The second partial derivative of J with resect to ‘x’ viz., is a matrix known as the Hessian matrix and is denoted here by G(x):

The second-order sufficiency condition demands that G(x) be positive, definite at the minimum.

As usual in such problems, we follow the iterative procedure to successively close in on the minimum point , which in this case, is the least square estimate.

Therefore, assume the iterative form:

 

xk + 1 = xkAkg(xk)                     (13.10)

 

As k tends to infinity, hopefully xkxk + 1 and Ak g(xk) → 0, which implies for non-singular Ak that g(xk) = 0. This is precisely the condition to be satisfied by Equation (13.8) and hence the desired result is obtained.

There are several methods to arrive at the matrix Ak. Ak is a scalar multiple of unit matrix in the steepest descent method; it is the inverse of the Hessian matrix G(xk) in Newton’s method. It is possible to choose Ak by taking Taylor’s series expansion of h(x) about a initial point x0:

i.e.,     h(x) = h(x0) + h(x0) (xx0) + higher order terms                                                     (13.11)

 

Substituting this approximate value from Equation (13.11) after neglecting higher order terms in the objective function J given by Equation (13.7), we get

J1 = [zh(x0) − H(x0)(xx0)]′     R−1 [zh(x0) − H(x0)(xx0)]

Here,

H′ R−1 [zh(x0) − HΔx]

where     Δx = (xx0)

Using the optimality condition we get

h′ R−1 [zh(x0) − hΔx] = 0

Hence,     Δx = [H′ R−1 H]−1 H′ R−1 [zh(x0)]                                                                 (13.13)

The vector x = (x0 + Δx) yields the absolute minimum of J1, but does not yield the minimum for the function J. This calls for further iterations till the value |xkxk + 1| is within prescribed bounds.

Specifically,

xk + 1 = xk + Δxk

  = xk [H′ R−1 H−1] H′ R [zh(xk)] + xk   (13.14)

But by Equation (13.10),

We may also identify with Ak of Equation (13.10). Hence, xk + 1 = xkAk g(xk), which is the general form originally postulated.

To start with, we assume a suitable value for x0. This may be obtained either from a previous load flow study or may be arbitrarily chosen, e.g., choose Vi = ei + j fi with ei = 1 and fi = 0 for all i ranging from 1 to N. The algorithm given by Equation (13.12) is not an easily implemented table for the following two reasons:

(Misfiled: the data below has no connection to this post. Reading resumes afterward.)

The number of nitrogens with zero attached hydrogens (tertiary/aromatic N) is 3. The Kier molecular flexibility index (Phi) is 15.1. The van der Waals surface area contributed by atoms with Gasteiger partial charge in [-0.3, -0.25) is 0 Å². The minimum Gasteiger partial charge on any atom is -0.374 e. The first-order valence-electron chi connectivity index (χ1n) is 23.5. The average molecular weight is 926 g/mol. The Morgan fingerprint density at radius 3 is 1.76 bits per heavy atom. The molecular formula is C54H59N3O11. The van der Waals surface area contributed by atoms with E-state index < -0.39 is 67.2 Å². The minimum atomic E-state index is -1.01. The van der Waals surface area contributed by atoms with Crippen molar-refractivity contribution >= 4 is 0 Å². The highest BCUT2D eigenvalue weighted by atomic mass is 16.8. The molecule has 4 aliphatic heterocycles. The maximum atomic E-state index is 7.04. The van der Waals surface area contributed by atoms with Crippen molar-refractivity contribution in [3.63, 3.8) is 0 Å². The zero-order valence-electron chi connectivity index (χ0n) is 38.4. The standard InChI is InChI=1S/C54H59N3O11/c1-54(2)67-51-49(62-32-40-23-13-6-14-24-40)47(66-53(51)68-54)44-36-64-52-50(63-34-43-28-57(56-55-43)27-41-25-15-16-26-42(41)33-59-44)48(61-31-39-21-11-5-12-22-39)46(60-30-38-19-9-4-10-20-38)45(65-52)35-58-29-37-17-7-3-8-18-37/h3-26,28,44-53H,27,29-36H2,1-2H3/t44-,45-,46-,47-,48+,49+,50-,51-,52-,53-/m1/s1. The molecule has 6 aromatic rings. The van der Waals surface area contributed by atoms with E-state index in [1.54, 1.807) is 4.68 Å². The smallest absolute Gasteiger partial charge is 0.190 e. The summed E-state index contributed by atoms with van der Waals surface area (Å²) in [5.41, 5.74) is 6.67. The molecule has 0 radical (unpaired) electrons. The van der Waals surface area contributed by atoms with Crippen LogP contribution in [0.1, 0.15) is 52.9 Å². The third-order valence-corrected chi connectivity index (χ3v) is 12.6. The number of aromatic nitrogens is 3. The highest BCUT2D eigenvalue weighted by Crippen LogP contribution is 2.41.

1. The Jacobian H has to be evaluated for every iteration.
  2. Each iteration requires a matrix inversion.

For example, considerable simplification may be achieved if the matrix [HR 1H]−1 of Equation (13.14) is evaluated only once for the initial state x0.

Let

Then Equation (13.14) becomes

 

xk + 1 = xk + P0H0R−1 [zh(xk)]                 (13.16)

 

This simplification, no doubt, reduces the convergence speed as compared to Equation (13.14) but this is offset by the greatly reduced computing time.

13.7.6 Applications of state estimation

Static-state estimation may be successfully used in estimating the status of the circuit breakers and other switches in the system. In a complex power system, the network topology continuously changes. The data regarding the wrong information of switch positions may be easily checked by comparing estimation runs obtained at different instants. It is also possible to decide on the quantum of additional instrumentation by merely comparing the minimum values of the objective function J(x) for different instrumentation configurations, the uses to which state estimation may be: